E. Max Frye
Eric Max Frye
1956 (age 64–65)
|Occupation||Film director, screenwriter|
Eric Max Frye (born 1956) is an American screenwriter and film director from Oregon. In 2015, he received an Academy Award nomination for co-writing, with Dan Futterman, the original screenplay for Foxcatcher.
Early life and education
Frye was born in Oregon and raised in Eugene. His parents were Helen (Jackson) Frye, a federal judge, and William Frye. He attended Lewis & Clark College in Portland for one year before moving to Europe. He lived in Paris and worked as a male model in Austria. After returning to the United States, Frye settled in New York City where he attended New York University Film School.
Part way through the colour music video clip of the 1986 song "Bizarre Love Triangle" by the English rock band New Order, Frye makes a cameo appearance arguing with Jodi Long about reincarnation. As the main part of the song and video in colour momentarily stops and cuts into a black and white (monochrome) scene, the music also pauses as Long gasps and strenuously proclaims "I don't believe in reincarnation, because I refuse to come back as a bug or as a rabbit!" to which Frye casually replies, "You know, you're a real UP person". The video immediately reverts to full colour mode and the music and original video content continues on.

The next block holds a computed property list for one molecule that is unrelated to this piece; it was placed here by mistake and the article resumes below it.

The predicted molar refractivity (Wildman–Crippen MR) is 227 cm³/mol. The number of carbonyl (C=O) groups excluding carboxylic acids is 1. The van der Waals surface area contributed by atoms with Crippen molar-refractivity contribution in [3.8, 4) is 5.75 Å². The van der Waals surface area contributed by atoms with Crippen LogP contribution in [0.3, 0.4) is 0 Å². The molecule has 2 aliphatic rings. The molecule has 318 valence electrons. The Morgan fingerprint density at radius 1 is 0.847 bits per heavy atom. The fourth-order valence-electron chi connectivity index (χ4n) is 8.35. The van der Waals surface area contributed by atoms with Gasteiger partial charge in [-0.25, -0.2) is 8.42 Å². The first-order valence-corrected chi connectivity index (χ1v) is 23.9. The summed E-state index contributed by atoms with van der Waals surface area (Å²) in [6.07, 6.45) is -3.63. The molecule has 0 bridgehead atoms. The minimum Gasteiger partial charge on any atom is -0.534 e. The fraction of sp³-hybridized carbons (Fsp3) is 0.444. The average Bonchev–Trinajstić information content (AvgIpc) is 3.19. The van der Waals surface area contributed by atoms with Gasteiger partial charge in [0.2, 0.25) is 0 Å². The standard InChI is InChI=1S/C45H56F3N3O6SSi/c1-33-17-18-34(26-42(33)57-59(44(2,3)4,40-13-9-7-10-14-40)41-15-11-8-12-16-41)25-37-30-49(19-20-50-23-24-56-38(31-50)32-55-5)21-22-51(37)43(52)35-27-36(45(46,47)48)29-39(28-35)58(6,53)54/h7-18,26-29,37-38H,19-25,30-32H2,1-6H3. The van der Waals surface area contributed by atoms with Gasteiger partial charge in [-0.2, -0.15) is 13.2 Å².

- Something Wild (1986)
- Amos & Andrew (1993) - Also Director
- Palmetto (1998)
- Where the Money Is (2000)
- Foxcatcher (2014)
Honors and awards
|Academy Awards||Best Original Screenplay||Foxcatcher||Nominated|
|Writers Guild of America Awards||Best Original Screenplay||Nominated|
|Edgar Awards||Best Motion Picture Screenplay||Something Wild||Won|
- "The New York Times". Movies & TV Dept. The New York Times. Baseline & All Movie Guide. 2007. Archived from the original on 2007-11-19.
- Turnquist, Kristi. "Judge files an appeal on behalf of 'Amos and Andrew' screenings", The Oregonian, March 11, 1993.
- Gilbert, Matthew (September 7, 2001). "'Brothers in Arms' HBO Miniseries Captures the Horrors of WWII But Not the Faces". The Boston Globe.